Marcel Winatschek's Tokyopunk


20/10/2014

As the year progresses, QU continues the momentum of building an international reputation and seeking to advance its ranking among world universities. Improving ranking is a long-term process and requires patience, commitment and resolve which, over time, will reap rewards that will drive our ranking among the top institutions in the world.  Ranking is mainly related to reputation survey results and research publication and citation.  QU is considered the fastest-growing university in research in the Middle East and with our research productivity having increased exponentially in the past few years, we are hopeful that this will reflect on its ranking with time. Based on the QS ranking methodology, factors that impact an institution’s score are citations per faculty (20%), faculty student ratio (20%), academic peer review survey (40%), employer review survey (10%), and international orientation (10%).

With this is in mind, I am pleased to say that currently QU ranks at the same level as well-established research universities such as Rutgers University, Istanbul Technical University, Temple University, University of Houston, as well as other excellent universities in Ireland, UK, USA, Japan, Taiwan, Australia, Hong Kong, and South Korea.   On an international level, we are ranked higher than other established universities such as Oklahoma State University, University of Johannesburg, University of Ulster, University of Plymouth, University of Salford, Miami University, Nottingham Trent University, and Victoria University to name just a few.  Regionally,  QU is ranked higher than some reputable universities such as University of Tehran, Jordan University of Science and Technology, Jordan University, Kuwait University, Bahrain University, Al Azhar University, and others.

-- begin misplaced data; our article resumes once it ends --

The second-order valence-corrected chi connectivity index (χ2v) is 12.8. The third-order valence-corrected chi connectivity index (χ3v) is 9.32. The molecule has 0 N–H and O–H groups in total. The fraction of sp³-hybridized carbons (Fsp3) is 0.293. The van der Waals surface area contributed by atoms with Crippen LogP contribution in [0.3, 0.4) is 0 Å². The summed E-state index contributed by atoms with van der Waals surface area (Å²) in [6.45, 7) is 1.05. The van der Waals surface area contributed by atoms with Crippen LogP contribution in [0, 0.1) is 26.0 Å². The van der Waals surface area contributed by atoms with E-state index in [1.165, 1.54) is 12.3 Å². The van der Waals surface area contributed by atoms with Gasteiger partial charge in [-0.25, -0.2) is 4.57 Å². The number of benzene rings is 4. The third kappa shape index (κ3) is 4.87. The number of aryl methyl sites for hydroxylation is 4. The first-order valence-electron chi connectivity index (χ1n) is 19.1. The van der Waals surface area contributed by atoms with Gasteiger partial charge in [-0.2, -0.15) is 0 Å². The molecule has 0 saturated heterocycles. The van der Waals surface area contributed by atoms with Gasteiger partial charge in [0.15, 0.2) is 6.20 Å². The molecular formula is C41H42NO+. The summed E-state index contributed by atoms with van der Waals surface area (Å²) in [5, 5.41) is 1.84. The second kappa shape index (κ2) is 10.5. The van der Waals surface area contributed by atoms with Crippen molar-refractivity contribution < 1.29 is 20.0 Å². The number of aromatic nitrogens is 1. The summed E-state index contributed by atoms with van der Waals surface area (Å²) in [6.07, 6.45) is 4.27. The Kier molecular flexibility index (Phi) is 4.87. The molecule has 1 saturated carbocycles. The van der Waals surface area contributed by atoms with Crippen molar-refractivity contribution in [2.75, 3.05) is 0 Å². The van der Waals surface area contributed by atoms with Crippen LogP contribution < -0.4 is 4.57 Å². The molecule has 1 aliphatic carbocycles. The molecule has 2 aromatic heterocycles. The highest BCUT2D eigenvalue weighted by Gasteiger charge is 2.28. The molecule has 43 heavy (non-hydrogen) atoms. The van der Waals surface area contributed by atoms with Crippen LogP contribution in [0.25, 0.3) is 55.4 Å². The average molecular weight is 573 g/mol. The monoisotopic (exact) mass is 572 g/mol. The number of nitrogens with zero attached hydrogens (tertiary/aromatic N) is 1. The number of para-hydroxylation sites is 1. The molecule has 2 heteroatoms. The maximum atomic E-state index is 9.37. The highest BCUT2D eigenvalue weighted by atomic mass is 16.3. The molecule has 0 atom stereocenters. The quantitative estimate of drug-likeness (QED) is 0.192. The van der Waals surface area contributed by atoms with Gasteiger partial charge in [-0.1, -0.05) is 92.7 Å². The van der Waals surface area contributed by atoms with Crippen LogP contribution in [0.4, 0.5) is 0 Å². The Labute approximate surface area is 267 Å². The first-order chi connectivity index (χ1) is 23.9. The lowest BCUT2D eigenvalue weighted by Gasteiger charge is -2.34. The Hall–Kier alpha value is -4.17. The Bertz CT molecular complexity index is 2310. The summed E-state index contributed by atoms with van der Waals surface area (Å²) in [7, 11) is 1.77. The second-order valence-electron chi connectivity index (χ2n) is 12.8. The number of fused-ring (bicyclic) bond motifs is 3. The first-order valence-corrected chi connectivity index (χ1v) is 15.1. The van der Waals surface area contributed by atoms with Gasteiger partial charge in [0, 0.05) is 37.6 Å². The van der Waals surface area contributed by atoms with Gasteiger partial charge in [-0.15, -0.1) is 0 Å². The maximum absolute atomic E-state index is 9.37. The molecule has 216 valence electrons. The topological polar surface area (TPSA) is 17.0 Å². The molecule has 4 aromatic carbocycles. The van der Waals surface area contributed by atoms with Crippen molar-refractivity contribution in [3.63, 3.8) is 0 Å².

We continue to employ targeted strategies to boost recognition of QU’s academic and research excellence and engender international interest in our ongoing development and progress.  However, our philosophy remains that ranking should be a reflection of a university’s contribution to human knowledge and to its society, and not a goal in its own right. As we achieve further institutional, student and faculty success, our growth that is based on local needs and national priorities will ultimately impact ranking results over time.

Last week, 26 new pharmacy students joined the ranks towards becoming qualified pharmacists, taking the oath and pledge of professionalism and donning the symbolic white coat.  As we congratulate them, it is worth noting that this is a good time to be pursuing pharmacy study given the growing importance the profession is gaining in Qatar and among members of the society.

I am pleased to learn of the upcoming Gas Processing Symposium which will have as its theme Natural Gas and World’s Energy Mix and will be held under the patronage of Qatar Ministry of Energy H.E. Dr Mohammed bin Saleh Al-Sada.  Sponsored by our industry partners, and with participation by local, regional and international experts, the event will add considerable value to QU’s research efforts as well as highlight the strong relationships that we continue to build with organizations around the world.

The week also saw QU host Information Day to orient over 100 participants from academia, government and research on Horizon 2020, the EU’s biggest research and innovation program that promotes taking great ideas of discoveries and breakthroughs from the lab to the market. QU was well-placed to host this event which engaged stakeholders from diverse sectors with the aim to open ways to significant collaboration which will serve to advance science, technology, and innovation efforts in the Arab Gulf.